3. WANTING TO REMIX
I’d been trying to get work as a remixer since 1982. I’d actually won a mix competition, the first one to be held in the UK. It was through R&B Records, who were having big success with the band Imagination. The competition was to put together a medley of Imagination tracks and the winner would have this released on the flip of a future single (for some reason, this never happened). Anyway, in collaboration with my friend and fellow DJ, Paul Rae (who did all the other nights, apart from the Wednesday, at Legend), we submitted the winning mix. This whet my appetite and I unsuccessfully attempted to get remix work via my record company contacts in London. Although the club promotion people, who I had strong links with, were supportive, they couldn’t get their bosses to trust a UK DJ to do the job. The answer that kept coming back basically amounted to ‘US DJ’s remix, UK DJ’s don’t’!
The only job I got during this time was a promo-only edit of a track on Island by Paul Haig, a more alternative type artist, called ‘Heaven Sent’. Without realising it at the time, this, to the best of my knowledge, was the first re-edit by a British DJ.
After banging my head against a brick wall for a year or so, I decided that the only way I was going to remix a record is if I hooked-up with some musicians and made one myself. This is how the ‘UK Electro’ project would eventually come about.
It seems crazy now that not getting remix work was one of the reasons behind my decision to quit deejaying, especially as UK DJ’s, within a matter of years, would be brought in to remix records by all the big labels. I suppose it’s all a matter of timing and, unfortunately for me, my timing was all wrong, but, having made the decision that I wanted to get involved in the making of records, I decided this would be my priority for 1984, alongside my management role with Broken Glass, who, by the end of the year were beginning to gain widespread recognition, with clubs all over the country wanting to book them for appearances, coupled with interest from national TV shows.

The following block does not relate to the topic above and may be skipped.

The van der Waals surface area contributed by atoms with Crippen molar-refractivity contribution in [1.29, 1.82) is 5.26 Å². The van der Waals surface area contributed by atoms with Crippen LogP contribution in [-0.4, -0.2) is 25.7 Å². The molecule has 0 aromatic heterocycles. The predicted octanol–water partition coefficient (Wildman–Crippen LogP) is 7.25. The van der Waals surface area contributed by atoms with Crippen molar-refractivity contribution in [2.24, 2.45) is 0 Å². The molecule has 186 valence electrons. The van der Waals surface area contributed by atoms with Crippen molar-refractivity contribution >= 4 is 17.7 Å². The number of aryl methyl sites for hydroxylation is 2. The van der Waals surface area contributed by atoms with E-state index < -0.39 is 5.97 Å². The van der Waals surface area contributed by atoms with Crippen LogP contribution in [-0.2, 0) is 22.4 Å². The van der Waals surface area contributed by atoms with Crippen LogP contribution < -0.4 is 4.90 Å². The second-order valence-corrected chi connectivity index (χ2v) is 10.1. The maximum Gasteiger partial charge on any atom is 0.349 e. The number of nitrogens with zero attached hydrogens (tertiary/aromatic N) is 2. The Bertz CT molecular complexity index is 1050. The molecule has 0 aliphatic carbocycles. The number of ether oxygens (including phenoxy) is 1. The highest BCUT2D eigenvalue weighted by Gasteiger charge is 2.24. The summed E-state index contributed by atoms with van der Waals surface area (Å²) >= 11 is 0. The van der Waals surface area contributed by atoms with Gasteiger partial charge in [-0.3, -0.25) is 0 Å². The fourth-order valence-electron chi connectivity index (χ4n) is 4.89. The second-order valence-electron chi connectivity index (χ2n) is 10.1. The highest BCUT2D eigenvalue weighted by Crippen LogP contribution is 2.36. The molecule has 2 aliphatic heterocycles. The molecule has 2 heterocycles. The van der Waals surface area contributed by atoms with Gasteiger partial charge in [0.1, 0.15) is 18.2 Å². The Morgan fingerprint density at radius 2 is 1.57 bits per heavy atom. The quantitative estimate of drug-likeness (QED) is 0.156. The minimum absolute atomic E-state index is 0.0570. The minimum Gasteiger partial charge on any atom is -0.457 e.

4. GO OUT AT THE TOP
Given that I sensed a new phase approaching, my ego dictated that I make a grand gesture by going out at the top. A few years earlier, John Grant, who was the big DJ on the scene at the time, had gone to work as a harbour master on the South coast, giving up deejaying completely. The fact he’d gone out at the top, rather than, like many DJ’s, his popularity slowly fizzling out, had made an impression on me.
I was only 23 when I gave up deejaying, but I’d done a lot in the past 8 years, since starting out in the clubs in 1975, working an average of 5 nights per week throughout that time and, more or less, growing up in nightclubs. Looking back with hindsight, I can see I was more than ready for a change. My whole adult life had revolved around being a DJ and the lifestyle that accompanied it, but I was beginning to look for other avenues of stimulation.
I felt I’d pretty much achieved all my ambitions on a club level. Legend, circa 81-84, is undoubtedly the greatest club I’ve had the privilege of working in. I’m fortunate to be one of the few DJ’s who can truly say that they got to play exactly the type of music they wanted to play to exactly the type of audience they wanted to play for, week-in and week-out at one of the best equipped clubs in the world, and at a pivotal time in the evolution of dance music. It doesn’t get any better than this for a DJ!
People often zoom in on my time at The Haçienda when they talk to me, given its worldwide fame, imagining that this would have been the peak for me. But Legend was a different universe back then, with The Haçienda struggling to find an audience who appreciated dance music and wrong, wrong, wrong, when it came to things like the sound system and the DJ booth (which was then in a separate room to the side of the stage. More info here: http://www.gregwilson.co.uk/2012/02/the-hacienda-dj-booth/ and http://www.gregwilson.co.uk/2012/04/the-hacienda-disco-v-fiasco/). I can seriously say that anything would have been a step down from the dizzy heights of that Wednesday night at Legend. So my youthful logic / ego, decided that, like an undefeated boxer, I’d retire at the top of my game!
From unpublished Q&A with Electro Empire forum members.
© Greg Wilson, 2005